From Middle English decenden, borrowed from Old French descendre, from Latin descendere, past participle descensus (“to come down, go down, fall, sink”), from de- (“down”) + scandere (“to climb”). See scan, scandent. Compare ascend, condescend, transcend.
- (intransitive) To pass from a higher to a lower place; to move downwards; to come or go down in any way, as by falling, flowing, walking, etc.; to plunge; to fall; to incline downward
- The rain descended, and the floods came.
- We will here descend to matters of later date. (Can we date this quote by Fuller?)
- (intransitive, poetic) To enter mentally; to retire.
- 1671, John Milton, “Book the Second”, in Paradise Regain’d. A Poem. In IV Books. To which is Added, Samson Agonistes, London: Printed by J. M[acock] for John Starkey […], OCLC 228732398:
- [He] with holiest meditations fed, Into himself descended.
- (intransitive, with on or upon) To make an attack, or incursion, as if from a vantage ground; to come suddenly and with violence.
- And on the suitors let thy wrath descend. (Can we date this quote by Alexander Pope?)
- (intransitive) To come down to a lower, less fortunate, humbler, less virtuous, or worse, state or station; to lower or abase oneself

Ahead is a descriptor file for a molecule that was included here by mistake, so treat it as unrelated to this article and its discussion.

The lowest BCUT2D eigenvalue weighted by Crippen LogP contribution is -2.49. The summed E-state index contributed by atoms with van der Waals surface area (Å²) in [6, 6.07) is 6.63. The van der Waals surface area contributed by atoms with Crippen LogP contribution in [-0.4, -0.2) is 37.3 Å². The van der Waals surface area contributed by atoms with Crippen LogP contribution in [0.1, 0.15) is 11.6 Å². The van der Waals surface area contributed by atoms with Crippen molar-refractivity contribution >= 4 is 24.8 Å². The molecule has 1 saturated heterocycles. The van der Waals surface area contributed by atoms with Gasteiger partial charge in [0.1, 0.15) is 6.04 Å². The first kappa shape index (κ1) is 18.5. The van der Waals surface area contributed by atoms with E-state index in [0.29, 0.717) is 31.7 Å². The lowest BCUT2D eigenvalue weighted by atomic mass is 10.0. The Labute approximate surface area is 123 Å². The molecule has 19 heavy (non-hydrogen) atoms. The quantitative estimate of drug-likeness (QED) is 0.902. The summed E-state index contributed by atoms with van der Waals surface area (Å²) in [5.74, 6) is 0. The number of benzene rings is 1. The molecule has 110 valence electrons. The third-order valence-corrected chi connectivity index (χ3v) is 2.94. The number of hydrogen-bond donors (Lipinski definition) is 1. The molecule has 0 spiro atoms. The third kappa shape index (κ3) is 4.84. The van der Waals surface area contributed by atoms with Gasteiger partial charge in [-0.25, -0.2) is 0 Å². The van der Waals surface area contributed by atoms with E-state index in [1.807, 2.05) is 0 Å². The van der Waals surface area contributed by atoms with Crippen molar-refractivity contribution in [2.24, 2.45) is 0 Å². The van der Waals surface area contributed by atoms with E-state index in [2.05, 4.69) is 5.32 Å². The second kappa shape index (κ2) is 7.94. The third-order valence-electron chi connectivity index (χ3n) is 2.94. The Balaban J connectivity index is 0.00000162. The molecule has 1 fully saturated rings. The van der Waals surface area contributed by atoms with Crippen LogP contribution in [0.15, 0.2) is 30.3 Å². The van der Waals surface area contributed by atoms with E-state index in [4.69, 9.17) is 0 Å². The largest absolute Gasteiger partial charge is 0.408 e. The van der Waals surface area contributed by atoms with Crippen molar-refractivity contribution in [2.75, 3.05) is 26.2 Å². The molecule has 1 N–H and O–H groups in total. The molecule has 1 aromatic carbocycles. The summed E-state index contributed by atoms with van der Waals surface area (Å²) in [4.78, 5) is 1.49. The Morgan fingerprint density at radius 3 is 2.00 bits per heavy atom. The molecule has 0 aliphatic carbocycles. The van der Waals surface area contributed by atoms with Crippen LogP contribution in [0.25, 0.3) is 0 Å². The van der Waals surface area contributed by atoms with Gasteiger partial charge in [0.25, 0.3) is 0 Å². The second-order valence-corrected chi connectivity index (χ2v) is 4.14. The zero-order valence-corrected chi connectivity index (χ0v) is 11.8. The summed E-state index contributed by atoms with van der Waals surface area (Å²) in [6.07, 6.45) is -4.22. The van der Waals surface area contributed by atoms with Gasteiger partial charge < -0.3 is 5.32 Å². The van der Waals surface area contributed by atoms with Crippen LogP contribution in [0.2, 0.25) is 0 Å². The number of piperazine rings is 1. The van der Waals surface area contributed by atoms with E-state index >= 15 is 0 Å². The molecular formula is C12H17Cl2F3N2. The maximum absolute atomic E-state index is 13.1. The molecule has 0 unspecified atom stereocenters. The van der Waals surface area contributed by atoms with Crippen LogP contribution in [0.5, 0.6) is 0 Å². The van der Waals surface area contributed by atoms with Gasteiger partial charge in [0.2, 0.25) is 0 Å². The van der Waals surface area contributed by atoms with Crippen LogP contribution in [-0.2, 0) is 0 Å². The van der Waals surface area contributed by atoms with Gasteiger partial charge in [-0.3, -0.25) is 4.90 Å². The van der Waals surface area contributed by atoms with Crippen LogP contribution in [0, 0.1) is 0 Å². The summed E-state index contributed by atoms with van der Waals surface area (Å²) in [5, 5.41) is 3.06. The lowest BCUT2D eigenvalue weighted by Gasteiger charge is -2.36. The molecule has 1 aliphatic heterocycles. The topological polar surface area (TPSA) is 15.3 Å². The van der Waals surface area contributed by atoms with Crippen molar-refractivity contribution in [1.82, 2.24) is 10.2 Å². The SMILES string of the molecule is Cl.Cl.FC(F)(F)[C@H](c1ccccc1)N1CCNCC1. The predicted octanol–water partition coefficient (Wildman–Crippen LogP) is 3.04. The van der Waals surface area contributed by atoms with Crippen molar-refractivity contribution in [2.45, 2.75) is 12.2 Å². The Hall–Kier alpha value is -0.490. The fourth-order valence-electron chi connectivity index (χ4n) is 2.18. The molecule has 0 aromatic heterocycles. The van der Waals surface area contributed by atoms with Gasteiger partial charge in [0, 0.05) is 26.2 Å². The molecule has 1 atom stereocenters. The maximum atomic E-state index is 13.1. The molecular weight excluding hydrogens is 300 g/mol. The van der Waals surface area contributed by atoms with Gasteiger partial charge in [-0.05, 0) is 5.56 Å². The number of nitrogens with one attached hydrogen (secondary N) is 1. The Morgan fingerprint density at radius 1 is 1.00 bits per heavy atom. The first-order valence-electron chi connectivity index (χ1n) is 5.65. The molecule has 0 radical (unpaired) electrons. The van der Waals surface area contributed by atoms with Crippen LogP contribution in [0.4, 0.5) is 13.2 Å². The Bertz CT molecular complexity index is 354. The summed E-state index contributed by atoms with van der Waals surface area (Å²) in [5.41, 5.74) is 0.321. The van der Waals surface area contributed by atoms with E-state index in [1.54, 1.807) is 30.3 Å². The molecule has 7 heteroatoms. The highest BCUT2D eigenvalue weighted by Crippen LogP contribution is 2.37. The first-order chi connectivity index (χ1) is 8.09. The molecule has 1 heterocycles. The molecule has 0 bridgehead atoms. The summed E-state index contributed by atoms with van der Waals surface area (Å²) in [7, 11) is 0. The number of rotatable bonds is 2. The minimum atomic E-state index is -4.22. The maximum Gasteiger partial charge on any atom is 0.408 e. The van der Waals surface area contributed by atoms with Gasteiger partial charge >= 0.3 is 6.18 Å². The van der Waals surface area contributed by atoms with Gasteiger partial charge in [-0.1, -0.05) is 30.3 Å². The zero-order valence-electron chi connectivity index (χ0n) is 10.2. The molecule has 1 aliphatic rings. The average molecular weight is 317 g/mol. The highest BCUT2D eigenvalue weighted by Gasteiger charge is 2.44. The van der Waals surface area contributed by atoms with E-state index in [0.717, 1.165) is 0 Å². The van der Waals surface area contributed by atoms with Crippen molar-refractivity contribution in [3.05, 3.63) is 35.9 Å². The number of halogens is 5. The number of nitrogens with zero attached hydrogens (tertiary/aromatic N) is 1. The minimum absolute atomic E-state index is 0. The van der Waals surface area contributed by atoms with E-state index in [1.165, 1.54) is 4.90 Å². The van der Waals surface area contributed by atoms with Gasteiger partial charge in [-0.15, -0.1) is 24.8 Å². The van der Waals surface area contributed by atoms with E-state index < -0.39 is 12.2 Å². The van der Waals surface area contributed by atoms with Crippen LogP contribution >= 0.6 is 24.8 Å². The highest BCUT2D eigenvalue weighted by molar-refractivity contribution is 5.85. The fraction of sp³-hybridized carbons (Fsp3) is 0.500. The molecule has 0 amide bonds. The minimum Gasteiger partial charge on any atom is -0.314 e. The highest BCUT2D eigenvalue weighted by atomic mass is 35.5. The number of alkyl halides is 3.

- he descended from his high estate
- (intransitive) To pass from the more general or important to the particular or less important matters to be considered.
- (intransitive) To come down, as from a source, original, or stock; to be derived; to proceed by generation or by transmission; to fall or pass by inheritance.
- The beggar may descend from a prince.
- A crown descends to the heir.
- (intransitive, astronomy) To move toward the south, or to the southward.
- (intransitive, music) To fall in pitch; to pass from a higher to a lower tone.
- (transitive) To go down upon or along; to pass from a higher to a lower part of
- they descended the river in boats; to descend a ladder
- But never tears his cheek descended. (Can we date this quote by Byron?)